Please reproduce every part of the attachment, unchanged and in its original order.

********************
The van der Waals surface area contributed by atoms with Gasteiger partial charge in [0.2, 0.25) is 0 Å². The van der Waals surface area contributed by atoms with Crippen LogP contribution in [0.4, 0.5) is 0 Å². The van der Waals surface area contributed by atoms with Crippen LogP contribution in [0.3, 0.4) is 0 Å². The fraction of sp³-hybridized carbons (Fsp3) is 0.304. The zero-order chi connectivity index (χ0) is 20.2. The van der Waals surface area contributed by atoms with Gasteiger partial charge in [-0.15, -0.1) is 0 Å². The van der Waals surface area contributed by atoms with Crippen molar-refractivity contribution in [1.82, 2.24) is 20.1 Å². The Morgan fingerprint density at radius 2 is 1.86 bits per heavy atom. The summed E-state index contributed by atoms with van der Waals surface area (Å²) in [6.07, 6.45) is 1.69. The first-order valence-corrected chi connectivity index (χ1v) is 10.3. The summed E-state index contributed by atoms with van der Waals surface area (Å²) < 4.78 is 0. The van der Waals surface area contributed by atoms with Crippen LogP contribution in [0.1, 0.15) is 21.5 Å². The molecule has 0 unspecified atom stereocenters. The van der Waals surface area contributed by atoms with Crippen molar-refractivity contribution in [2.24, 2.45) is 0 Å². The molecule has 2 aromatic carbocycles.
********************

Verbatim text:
The van der Waals surface area contributed by atoms with Gasteiger partial charge in [0.2, 0.25) is 0 Å². The van der Waals surface area contributed by atoms with Crippen LogP contribution in [0.4, 0.5) is 0 Å². The van der Waals surface area contributed by atoms with Crippen LogP contribution in [0.3, 0.4) is 0 Å². The fraction of sp³-hybridized carbons (Fsp3) is 0.304. The zero-order chi connectivity index (χ0) is 20.2. The van der Waals surface area contributed by atoms with Gasteiger partial charge in [-0.15, -0.1) is 0 Å². The van der Waals surface area contributed by atoms with Crippen molar-refractivity contribution in [1.82, 2.24) is 20.1 Å². The Morgan fingerprint density at radius 2 is 1.86 bits per heavy atom. The summed E-state index contributed by atoms with van der Waals surface area (Å²) in [6.07, 6.45) is 1.69. The first-order valence-corrected chi connectivity index (χ1v) is 10.3. The summed E-state index contributed by atoms with van der Waals surface area (Å²) < 4.78 is 0. The van der Waals surface area contributed by atoms with Crippen LogP contribution in [0.1, 0.15) is 21.5 Å². The molecule has 0 unspecified atom stereocenters. The van der Waals surface area contributed by atoms with Crippen molar-refractivity contribution in [2.24, 2.45) is 0 Å². The molecule has 2 aromatic carbocycles.